This is the sort of personal meditation I’ve perhaps become known for on TDS over the years. If that isn’t your kind of thing, or the sentiments break the above dream I’m trying to crowbar into the world of sports, I well understand. Consider this an apology meant to insure friendly relations in the future, with no admission of wrong from me.
John Gardner was an underrated writer, and an excellent teacher of writing by all accounts. If you wish to write, or improve your writing, his “Art of Fiction” is well worth your time.
For me, sports can also create the fictive dream described above, and begin to act as though I was telling the tale. In my mind, I’m recounting the tale of a sports team, a season, the greatest in the world competing, bands of brothers. Not always, but sometimes it happens.
It can be a lovely antidote to the inexplicable behavior of once-reliable institutions, to an assault on consensus reality. While randomness, in the form of injury, can intrude, we like to believe the outcome of the dream is dependent on the efforts of the key characters. We affirm that heroics, not hamstrings, will decide the outcome.
Sometimes, deep into a season, far into the playoffs, it can feel real, unmediated. You might even intuit that you know the players to an extent, that you can predict how these puissant millionaires will react to a situation. Lost in sport, like a great book, you can, for a while, live in a world that has a certain logic, a reliable ruleset, and story of great depth to follow.
Tonight’s Game Six threw me out of the fictive dream.
Tonight I saw the ruleset bend, and an outcome the cynical, worldly, me, the one always outside the fictive dream, would have advocated as a foregone conclusion, come to pass. Now, it’s tough, likely impossible, to prove, but I’ve made my living believing my own analysis, my research, my eyes. I have certainly been wrong often, and perhaps I am now.
Still, I remember 2002, and Los Angeles versus Sacramento. I remember people then telling me to not whine, to not look for excuses, just like I’m being told tonight by many on this blog. It’s hard to describe just how vindicated I felt when it came out that Tim Donaghy was bent. I know what I saw, and I never wavered. I did, in fact, stop watching the NBA for several years. But the NBA story is so compelling, it drew me back in (and how).
Tonight, at times, felt that wrong, that out of hand. Others may disagree, but I’m only reporting my own opinion, my findings. It shattered the thing that, to me anyway, sells sports, makes it relevant and makes it rich, to pieces. This assertion may annoy you, but ask yourself if that’s what you truly believe, or if you’re protecting your warm place by the fire in the fictive dream. (Also note if there are any other such articles by me about Golden State’s two other wins. I might be annoyed, heated, in the moment, but I cool off. Not now.)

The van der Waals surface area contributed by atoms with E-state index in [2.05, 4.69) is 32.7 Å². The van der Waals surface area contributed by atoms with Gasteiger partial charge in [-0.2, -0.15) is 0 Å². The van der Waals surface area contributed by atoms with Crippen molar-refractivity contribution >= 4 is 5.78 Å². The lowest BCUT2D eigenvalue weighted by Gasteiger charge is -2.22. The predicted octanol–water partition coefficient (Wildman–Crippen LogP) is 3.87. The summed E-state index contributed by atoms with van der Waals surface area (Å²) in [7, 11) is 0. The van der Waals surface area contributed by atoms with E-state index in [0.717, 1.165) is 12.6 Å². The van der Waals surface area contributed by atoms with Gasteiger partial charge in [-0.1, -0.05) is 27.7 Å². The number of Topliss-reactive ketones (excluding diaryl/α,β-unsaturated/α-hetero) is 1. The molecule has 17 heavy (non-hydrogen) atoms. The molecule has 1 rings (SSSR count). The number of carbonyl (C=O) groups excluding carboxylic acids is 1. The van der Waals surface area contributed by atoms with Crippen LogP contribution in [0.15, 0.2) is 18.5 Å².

Now, the Warriors are historically talented, and it may well be they’d have won anyway, without any help. They’re certainly more than good enough and they’ve proven it. The thing is, I’ll never know. With the game in the balance, starting around mid-way through the second quarter, the fictive dream was broken for me. Judging by many names I respect on NBA twitter, and even many I don’t, I wasn’t alone.
If you think I like stepping outside the dream of the NBA, the world it creates, you’re woefully wrong. If you think this is the sort of thing I enjoy writing, again, so wrong. But it smells like something nasty crawled inside this game and died, and I’m not going to pretend otherwise.
Give Golden State credit, not only are they great at basketball, they’re also accomplished arsonists. There’s no way you can forensically reconstruct a Rockets victory on the smoldering remains of 4th quarter. This one is over, it’s in the books, and it’s a Golden State win.
Golden State did enough to earn this win, and if I was a Warriors fan I’d feel annoyed at the taint on the victory, one that far more than Rockets fans are pointing out. Tonight the NBA, like the real world outside its fictive dream, seems “cold, tedious, and dead”.
Fun Notes - I have written close to 250 pieces for TDS (and a couple of other spots). I have never, in that time, written this piece, or something substantially like it. Some complaining, yes. Not this. I welcome comments, but please say something interesting. To save some of you time, there’s nothing you could say that’s going to:
A. Make me question my credentials as a fairly functional human being.
B. Make me think I didn’t see what I saw. Unless it’s a compelling and detailed video exegesis, and I’m betting you can’t make one.
C. Make me think I don’t know basketball, “real basketball” whatever your personal definition of that may be, or I’m some sort of inferior fan and observer.
Bonus Fun Note - There’s a phrase that has always annoyed me, and if you use it in commenting on this piece it will likely result in an insta-ban.
This poll is closed
Not far enough.
Mavs in three! Warriors in two! Eric Gordon just got hit on the arm again somehow.